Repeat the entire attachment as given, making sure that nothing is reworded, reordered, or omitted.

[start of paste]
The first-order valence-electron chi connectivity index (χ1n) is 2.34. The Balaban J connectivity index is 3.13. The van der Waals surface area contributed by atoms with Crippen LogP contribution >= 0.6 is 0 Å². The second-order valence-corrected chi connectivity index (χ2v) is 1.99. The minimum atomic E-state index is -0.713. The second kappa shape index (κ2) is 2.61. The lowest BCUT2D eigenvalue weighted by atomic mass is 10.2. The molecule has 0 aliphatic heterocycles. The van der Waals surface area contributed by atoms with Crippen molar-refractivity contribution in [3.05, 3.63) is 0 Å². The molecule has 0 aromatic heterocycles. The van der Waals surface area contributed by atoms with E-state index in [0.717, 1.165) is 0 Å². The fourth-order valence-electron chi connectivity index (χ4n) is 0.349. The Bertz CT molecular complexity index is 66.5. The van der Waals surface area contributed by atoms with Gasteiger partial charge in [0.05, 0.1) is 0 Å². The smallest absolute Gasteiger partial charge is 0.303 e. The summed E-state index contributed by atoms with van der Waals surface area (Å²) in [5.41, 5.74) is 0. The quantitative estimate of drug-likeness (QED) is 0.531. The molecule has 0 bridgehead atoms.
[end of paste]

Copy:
The first-order valence-electron chi connectivity index (χ1n) is 2.34. The Balaban J connectivity index is 3.13. The van der Waals surface area contributed by atoms with Crippen LogP contribution >= 0.6 is 0 Å². The second-order valence-corrected chi connectivity index (χ2v) is 1.99. The minimum atomic E-state index is -0.713. The second kappa shape index (κ2) is 2.61. The lowest BCUT2D eigenvalue weighted by atomic mass is 10.2. The molecule has 0 aliphatic heterocycles. The van der Waals surface area contributed by atoms with Crippen molar-refractivity contribution in [3.05, 3.63) is 0 Å². The molecule has 0 aromatic heterocycles. The van der Waals surface area contributed by atoms with E-state index in [0.717, 1.165) is 0 Å². The fourth-order valence-electron chi connectivity index (χ4n) is 0.349. The Bertz CT molecular complexity index is 66.5. The van der Waals surface area contributed by atoms with Gasteiger partial charge in [0.05, 0.1) is 0 Å². The smallest absolute Gasteiger partial charge is 0.303 e. The summed E-state index contributed by atoms with van der Waals surface area (Å²) in [5.41, 5.74) is 0. The quantitative estimate of drug-likeness (QED) is 0.531. The molecule has 0 bridgehead atoms.